/!\ The content of this page is obsolete and kept only for historical reasons

Packaging Octave and its add-ons for Debian

The Octave packages are collectively maintained by the DOG (Debian Octave Group). This page should be used to coordinate the efforts in packaging the infrastructure for the Octave packages and add-ons.

[Update by RafaelLaboissiere on 2009-02-18]

The packaging of the Octave-Forge add-ons is done now through the octave-pkg-dev package. I am keeping the material below in this page just for historical reasons.

The new pkg scheme of octave-forge

Version 2.9.10 of Octave has support for the pkg scheme for easily installing third-party packages. Debian users can now, in principle, use this system for installing/uninstalling/upgrading their octave-forge packages. However, the DOG could also offer these octave-forge add-ons as deb packages, freeing the user from the hassle of installing all the software needed to build the packages. Below are some suggestions on how to proceed.

Internals of the pk scheme

(To someone who knows will the pkg scheme: please, put here a summary of how it works, in particular how the global_list file is generated and used as well as how the functions provided in the package are autoloaded at Octave startup.)

Ideas from ThomasWeber

General question: should we package octave-forge at all? I would say yes, otherwise we must drop all packages that need octave-forge either at build or execution time. Also, things like rebuilds with gcc-snapshots tend to avoid bugs upstream.

changes to pkg.m

I think we should try to expand pkg.m as much as possible for our needs. This has the benefit that we don't divert too much from upstream and that other distributions (Fedora) might be able to use this as well (obviously, changes should be pushed upstream).

Currently, an installed package consists of a single subdirectory, where all file (.oct, .m, ...) of a package go. While we can influence the subdirectory, we cannot split the content up. This makes it impossible to fulfill the FHS (very rough summary: architecture dependent files must go under /usr/lib, arch-independent files under /usr/share). This might be solvable via a few regular expressions and some dh_* magic for installation, but I'm not sure about de-installation. Or we ignore the global package list and put all files under directories where Octave finds them without any list file.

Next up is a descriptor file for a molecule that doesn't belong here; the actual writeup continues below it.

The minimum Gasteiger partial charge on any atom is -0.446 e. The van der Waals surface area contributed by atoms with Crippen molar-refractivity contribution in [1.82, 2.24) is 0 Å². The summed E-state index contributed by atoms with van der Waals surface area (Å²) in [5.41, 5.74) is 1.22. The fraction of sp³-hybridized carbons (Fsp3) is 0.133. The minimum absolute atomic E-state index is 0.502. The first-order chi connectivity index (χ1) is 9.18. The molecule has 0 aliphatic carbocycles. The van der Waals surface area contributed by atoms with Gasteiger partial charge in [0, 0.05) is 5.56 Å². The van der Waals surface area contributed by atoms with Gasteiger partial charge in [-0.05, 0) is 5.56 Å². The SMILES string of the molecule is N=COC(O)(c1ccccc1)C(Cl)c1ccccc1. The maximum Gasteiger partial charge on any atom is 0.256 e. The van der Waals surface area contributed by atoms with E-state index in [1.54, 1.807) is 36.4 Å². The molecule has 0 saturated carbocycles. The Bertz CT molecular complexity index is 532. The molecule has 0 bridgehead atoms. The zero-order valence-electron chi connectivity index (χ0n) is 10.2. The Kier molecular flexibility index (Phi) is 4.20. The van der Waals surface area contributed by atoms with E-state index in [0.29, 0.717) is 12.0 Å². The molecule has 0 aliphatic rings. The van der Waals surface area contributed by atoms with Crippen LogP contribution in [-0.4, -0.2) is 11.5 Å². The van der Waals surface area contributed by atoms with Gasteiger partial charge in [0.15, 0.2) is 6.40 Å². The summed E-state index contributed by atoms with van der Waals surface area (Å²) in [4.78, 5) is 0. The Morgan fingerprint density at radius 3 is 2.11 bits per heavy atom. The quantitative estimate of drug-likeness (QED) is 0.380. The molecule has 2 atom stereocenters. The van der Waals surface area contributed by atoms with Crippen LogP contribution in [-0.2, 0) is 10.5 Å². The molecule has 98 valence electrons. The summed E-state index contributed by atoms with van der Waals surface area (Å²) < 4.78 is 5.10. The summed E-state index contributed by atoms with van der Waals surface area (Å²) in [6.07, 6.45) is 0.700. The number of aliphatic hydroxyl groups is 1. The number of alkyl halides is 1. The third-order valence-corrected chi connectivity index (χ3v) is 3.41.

Installed packages should be autoloaded, no matter what the package says: I can hardly imagine installing a package and then not using it. (Well, consider a multi-user system or server. One user wants to work with SDPs, and another wants to work with FFTs. Why should each have their workspaces cluttered with the others' packages?) (Autoloading means just adding an entry to an internal variable telling which file is associated with which function. Calling this cluttering the workspace is an exageration -- RafaelLaboissiere)

Also, it's impossible to pass flags to configure. I don't know if there are packages that need external libraries, but I guess passing flags should be possible. My current favorite solution is the possibility of passing a struct to pkg(), which would make the package manager easily expandable (just add a new element to the struct). I'm however unsure how to integrate this with the way pkg.m parses its arguments.

Package dependencies are probably best ignored (using -nodeps). We can handle them easily within apt/dpkg. (Agreed -- RafaelLaboissiere)

package names

Names like octave-forge-physicalconstants are too long - should we drop the "forge" part for the packages? (Definitely yes! -- RafaelLaboissiere)

Ideas from RafaelLaboissiere